Kudos to Steven Hermann and Walt Whitman
Kudos to Steven Hermann and Walt Whitman: A Review of “Walt Whitman: Shamanism, Spiritual Democracy, and the World Soul” by Steven B. Herrmann
By Matthew Fox
Thanks to Walt Whitman and to Carl Jung and to William Everson, mentors to the author whose in-depth probing of Whitman’s work unveils a treasure house of profound building blocks toward forging a post-modern spirituality. Just as Whitman has been credited with re-inventing poetry through free verse, so with this study we get a feel for how authentically he also accomplished a reinvention of religion. He and Hartmann are to be praised. As Whitman put it, “The people, especially the young men and women of America, must begin to learn that religion, (like poetry), is something far, far different from what they supposed. It is indeed too important to the power and perpetuity of the new world to be consign’d any longer to the churches, old or new, Catholic or Protestant—Saint this, or Saint that. It must be consign’d henceforth to democracy en masse, and to literature. It must enter into the poems of the nation. It must make the nation.” (p. 287)
Whitman’s spiritual genius breaks out everywhere in this profound study. Consider his position on spiritual democracy that is so inclusive of women’s wisdom and experience. “Democracy, in silence, biding its time, ponders its own ideals, not in literature and art only—not of men only, but of women. The idea of the women of America, (extricated from this daze, this fossil and unhealthy air which hangs about the word lady,) develop’d, raised to become robust equals, workers, and, it may be, even practical and political deciders with the men—greater than man, we may admit, through their divine maternity, as always their towering, emblematical attribute—but great, at any rate, as man, in all departments.” (250) These words written multiple decades before women even had the right to vote!
Consider his position on deep ecumenism—and how it begins with the lower chakras (“throbbings”) in dance, where all shamanism begins, with our connection to the earth, and is cosmic because it embraces “all the voices of the universe.”
I hear the dance music of all nations…bathing me in bliss.
Give me to hold all sounds, (I madly struggling to cry,)
Fill me with all the voices of the universe,
Endow me with their throbbings, Natures also,
The tempests, waters, winds, operas and chants, marches and dances,
Utter, pour in, for I would take them all! (p. 250)
Consider his 150 year ahead-of-his-time inclusion of same-sex marriage as part of spiritual democracy. And consider his call for a truly cosmic and universal creation-based “spiritual democracy.” All his songs resonate with the labor groans of an emerging post-denominational, ecumenical, eco-based and justice-based spirituality yearning to be born in our time.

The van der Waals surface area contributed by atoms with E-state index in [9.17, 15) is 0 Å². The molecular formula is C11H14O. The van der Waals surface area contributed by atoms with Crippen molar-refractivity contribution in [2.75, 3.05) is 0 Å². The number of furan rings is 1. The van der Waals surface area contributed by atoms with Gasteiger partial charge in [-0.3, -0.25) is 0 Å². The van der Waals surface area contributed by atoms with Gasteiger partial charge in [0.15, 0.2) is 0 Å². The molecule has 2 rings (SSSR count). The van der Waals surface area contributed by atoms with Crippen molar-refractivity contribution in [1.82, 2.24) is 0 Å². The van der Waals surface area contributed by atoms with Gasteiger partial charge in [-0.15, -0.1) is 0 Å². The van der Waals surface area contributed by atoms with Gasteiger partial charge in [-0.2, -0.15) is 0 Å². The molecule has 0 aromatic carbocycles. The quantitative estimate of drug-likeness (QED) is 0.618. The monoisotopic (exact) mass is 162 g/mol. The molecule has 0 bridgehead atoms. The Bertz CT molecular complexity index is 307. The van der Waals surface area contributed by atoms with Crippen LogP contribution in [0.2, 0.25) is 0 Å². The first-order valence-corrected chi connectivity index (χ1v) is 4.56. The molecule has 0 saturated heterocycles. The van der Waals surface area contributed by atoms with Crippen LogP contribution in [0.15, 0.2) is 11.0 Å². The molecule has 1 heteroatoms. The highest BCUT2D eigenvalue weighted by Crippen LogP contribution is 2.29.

To entertain the themes that emerge from this in-depth study of Walt Whitman is like standing underneath a refreshing waterfall on a hot summer day. Here are some of them: vocation; work; joy; ecstasy; sacred body; mystical sexuality; evolution of consciousness; nature—trees!; animals (green man); conscience, justice; religion’s failure; Europe’s failures; chant and spiritual praxis; mysticism; prophecy; evil; “vocalism,” i.e., art as meditation; the return of the feminine; native American wisdom; democratizing of spirituality including ecstasy, prophecy and conscience; ecology; earth consciousness; deep ecumenism; symbolic existence, metaphor; throat chakra; drum, ecstatic dance and ritual.
As institutional religion continues to embarrass itself and lost its grip and interest and moral legitimacy with ever new revelations of hypocrisy, priestly pedophilia, hierarchical privilege and cover-up, heresy-hunting, denunciations of science, homophobia, sexism, power addictions, fear, selling of cheap guilt, conniving with empire-builders and just plain boredom masquerading as worship, Whitman’s invitation to an ecumenical, earth-based spirituality calls all the louder to souls hungry for solid, sane and intelligent spirituality. This book serves up many deep and tasty dishes. Wisdom food abounds. We are famished. We are ready!
Let Walt Whitman speak:
“If anything is sacred the human body is sacred.” (205)
“Why, who makes much of a miracle?
As to me, I know nothing else but miracles.” (288)
“Comradeship, uniting closer and closer not only the American States, but all nations, and all humanity. That, O poets! Is that not the theme worth chanting, striving for? Why not fix your verses henceforth to the gauge of the round globe? The whole race…contributed by every nation, each after its distinctive kind.” (287)
Hartmann comments: “The idea of a new post-Judaic, post-Christian, post-Islamic, post-Hindu, post-Taoist, post-Buddhist religion is unique to America and the multi-culturalism that Whitman achieves in ‘Passage to India’ and “Democratic vistas’ is what makes him so unique among the poet-shamans of the world.” Indeed. His time has come. So has ours. This book opens needed doors for all of us. Dare we enter them? Dare we leave behind what we must to travel more lightly through these opened doors? Time will tell. And time is running out.